citizen's   initiative  in   1974  that   rewrote  the   campaign                                                               
disclosure. It was not part of the lobbying law.                                                                                
MS.  PAM LABOLLE,  President, Alaska  State Chamber  of Commerce,                                                               
said  she  supports  CSSB  89(JUD)  because  it  creates  a  more                                                               
reasonable  threshold  for  establishing who  is  a  professional                                                               
lobbyist  and   it  clarifies  the  definition   of  "communicate                                                               
2:55 p.m.                                                                                                                     
CHAIR SEEKINS said there are  some suggestions to further clarify                                                               
"communicate     directly,"    "influencing     legislative    or                                                               
administrative action" and what a lobbyist means.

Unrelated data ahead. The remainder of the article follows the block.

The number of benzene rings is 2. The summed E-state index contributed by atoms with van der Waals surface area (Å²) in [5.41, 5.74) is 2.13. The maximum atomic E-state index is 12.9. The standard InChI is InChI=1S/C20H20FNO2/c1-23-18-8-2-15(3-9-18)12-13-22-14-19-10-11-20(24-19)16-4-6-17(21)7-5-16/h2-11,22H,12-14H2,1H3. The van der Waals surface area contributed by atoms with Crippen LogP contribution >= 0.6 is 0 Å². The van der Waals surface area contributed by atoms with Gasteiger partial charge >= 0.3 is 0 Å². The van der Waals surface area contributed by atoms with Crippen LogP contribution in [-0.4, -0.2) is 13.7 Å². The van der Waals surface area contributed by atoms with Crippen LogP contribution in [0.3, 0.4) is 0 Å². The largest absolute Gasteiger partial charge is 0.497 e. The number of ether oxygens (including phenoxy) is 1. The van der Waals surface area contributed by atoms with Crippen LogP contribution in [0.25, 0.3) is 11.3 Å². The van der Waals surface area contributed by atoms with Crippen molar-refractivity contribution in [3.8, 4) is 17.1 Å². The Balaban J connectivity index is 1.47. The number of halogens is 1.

SENATOR THERRIAULT  asked for APOC's  position on a  person being                                                               
able to participate in campaigns.                                                                                               
MS.  MILES  responded  that was  discussed  at  the  commission's                                                               
meeting  in  Juneau  last  week.   All  five  commission  members                                                               
approved removing from  the campaign disclosure law  in AS 15.13,                                                               
the prohibition  of a  lobbyist giving  a lawful  contribution to                                                               
any candidate of her or his choice                                                                                              
SENATOR THERRIAULT asked  if they would be changing  the law from                                                               
a Cadillac to a Chevrolet if they adopted that change.                                                                          
MS. MILES said the Commissioner doesn't believe so.                                                                             
CHAIR  SEEKINS  asked  Ms.  Miles  to  forward  the  Commission's                                                               
recommendations  to the  committee  and put  the  bill aside  for                                                               
future action.